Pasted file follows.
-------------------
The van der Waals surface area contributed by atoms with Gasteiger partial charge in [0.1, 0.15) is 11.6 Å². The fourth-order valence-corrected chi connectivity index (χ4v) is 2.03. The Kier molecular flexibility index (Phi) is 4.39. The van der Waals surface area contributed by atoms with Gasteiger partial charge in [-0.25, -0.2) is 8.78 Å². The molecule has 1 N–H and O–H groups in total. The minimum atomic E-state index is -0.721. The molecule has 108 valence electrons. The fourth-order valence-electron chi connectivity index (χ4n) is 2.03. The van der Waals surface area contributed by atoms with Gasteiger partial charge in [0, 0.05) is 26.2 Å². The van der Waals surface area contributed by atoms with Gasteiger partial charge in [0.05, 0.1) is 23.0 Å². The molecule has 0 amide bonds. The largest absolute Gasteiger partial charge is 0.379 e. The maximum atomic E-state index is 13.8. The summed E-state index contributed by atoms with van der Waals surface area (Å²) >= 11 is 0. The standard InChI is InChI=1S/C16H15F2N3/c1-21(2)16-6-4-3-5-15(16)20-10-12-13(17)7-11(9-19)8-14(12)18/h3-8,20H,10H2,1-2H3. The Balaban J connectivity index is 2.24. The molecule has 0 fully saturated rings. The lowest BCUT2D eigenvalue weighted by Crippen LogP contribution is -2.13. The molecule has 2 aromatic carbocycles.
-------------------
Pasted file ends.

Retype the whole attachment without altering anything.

The van der Waals surface area contributed by atoms with Gasteiger partial charge in [0.1, 0.15) is 11.6 Å². The fourth-order valence-corrected chi connectivity index (χ4v) is 2.03. The Kier molecular flexibility index (Phi) is 4.39. The van der Waals surface area contributed by atoms with Gasteiger partial charge in [-0.25, -0.2) is 8.78 Å². The molecule has 1 N–H and O–H groups in total. The minimum atomic E-state index is -0.721. The molecule has 108 valence electrons. The fourth-order valence-electron chi connectivity index (χ4n) is 2.03. The van der Waals surface area contributed by atoms with Gasteiger partial charge in [0, 0.05) is 26.2 Å². The van der Waals surface area contributed by atoms with Gasteiger partial charge in [0.05, 0.1) is 23.0 Å². The molecule has 0 amide bonds. The largest absolute Gasteiger partial charge is 0.379 e. The maximum atomic E-state index is 13.8. The summed E-state index contributed by atoms with van der Waals surface area (Å²) >= 11 is 0. The standard InChI is InChI=1S/C16H15F2N3/c1-21(2)16-6-4-3-5-15(16)20-10-12-13(17)7-11(9-19)8-14(12)18/h3-8,20H,10H2,1-2H3. The Balaban J connectivity index is 2.24. The molecule has 0 fully saturated rings. The lowest BCUT2D eigenvalue weighted by Crippen LogP contribution is -2.13. The molecule has 2 aromatic carbocycles.